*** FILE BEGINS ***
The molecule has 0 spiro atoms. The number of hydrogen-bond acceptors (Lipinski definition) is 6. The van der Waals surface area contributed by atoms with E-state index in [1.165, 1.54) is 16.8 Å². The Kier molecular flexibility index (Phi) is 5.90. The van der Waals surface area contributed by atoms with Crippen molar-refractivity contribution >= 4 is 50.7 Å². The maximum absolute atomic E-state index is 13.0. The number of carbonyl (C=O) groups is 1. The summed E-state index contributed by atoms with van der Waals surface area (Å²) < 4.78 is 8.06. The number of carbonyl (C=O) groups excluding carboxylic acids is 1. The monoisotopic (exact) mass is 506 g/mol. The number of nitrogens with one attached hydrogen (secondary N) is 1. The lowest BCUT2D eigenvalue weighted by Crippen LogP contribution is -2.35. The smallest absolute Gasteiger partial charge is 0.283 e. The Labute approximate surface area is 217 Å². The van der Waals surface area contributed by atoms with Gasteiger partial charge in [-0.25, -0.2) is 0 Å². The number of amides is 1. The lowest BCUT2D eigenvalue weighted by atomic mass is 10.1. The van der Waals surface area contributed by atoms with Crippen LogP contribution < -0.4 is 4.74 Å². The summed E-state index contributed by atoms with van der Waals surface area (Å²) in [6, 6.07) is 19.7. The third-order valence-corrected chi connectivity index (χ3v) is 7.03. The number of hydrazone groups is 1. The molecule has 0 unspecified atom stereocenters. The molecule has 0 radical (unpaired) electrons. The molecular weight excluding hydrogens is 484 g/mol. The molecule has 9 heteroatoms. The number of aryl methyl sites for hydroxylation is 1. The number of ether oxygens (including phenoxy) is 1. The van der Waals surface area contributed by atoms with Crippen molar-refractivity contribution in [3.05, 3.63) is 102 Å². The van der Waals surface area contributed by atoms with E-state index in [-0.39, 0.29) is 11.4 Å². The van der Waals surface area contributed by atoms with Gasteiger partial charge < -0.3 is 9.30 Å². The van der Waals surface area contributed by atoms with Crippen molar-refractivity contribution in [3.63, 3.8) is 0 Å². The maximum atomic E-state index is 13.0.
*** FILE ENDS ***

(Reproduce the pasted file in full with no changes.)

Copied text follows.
The molecule has 0 spiro atoms. The number of hydrogen-bond acceptors (Lipinski definition) is 6. The van der Waals surface area contributed by atoms with E-state index in [1.165, 1.54) is 16.8 Å². The Kier molecular flexibility index (Phi) is 5.90. The van der Waals surface area contributed by atoms with Crippen molar-refractivity contribution >= 4 is 50.7 Å². The maximum absolute atomic E-state index is 13.0. The number of carbonyl (C=O) groups is 1. The summed E-state index contributed by atoms with van der Waals surface area (Å²) < 4.78 is 8.06. The number of carbonyl (C=O) groups excluding carboxylic acids is 1. The monoisotopic (exact) mass is 506 g/mol. The number of nitrogens with one attached hydrogen (secondary N) is 1. The lowest BCUT2D eigenvalue weighted by Crippen LogP contribution is -2.35. The smallest absolute Gasteiger partial charge is 0.283 e. The Labute approximate surface area is 217 Å². The van der Waals surface area contributed by atoms with Gasteiger partial charge in [-0.25, -0.2) is 0 Å². The number of amides is 1. The lowest BCUT2D eigenvalue weighted by atomic mass is 10.1. The van der Waals surface area contributed by atoms with Crippen LogP contribution < -0.4 is 4.74 Å². The summed E-state index contributed by atoms with van der Waals surface area (Å²) in [6, 6.07) is 19.7. The third-order valence-corrected chi connectivity index (χ3v) is 7.03. The number of hydrazone groups is 1. The molecule has 0 unspecified atom stereocenters. The molecule has 0 radical (unpaired) electrons. The molecular weight excluding hydrogens is 484 g/mol. The molecule has 9 heteroatoms. The number of aryl methyl sites for hydroxylation is 1. The number of ether oxygens (including phenoxy) is 1. The van der Waals surface area contributed by atoms with Crippen molar-refractivity contribution in [3.05, 3.63) is 102 Å². The van der Waals surface area contributed by atoms with E-state index in [-0.39, 0.29) is 11.4 Å². The van der Waals surface area contributed by atoms with Gasteiger partial charge < -0.3 is 9.30 Å². The van der Waals surface area contributed by atoms with Crippen molar-refractivity contribution in [3.63, 3.8) is 0 Å². The maximum atomic E-state index is 13.0.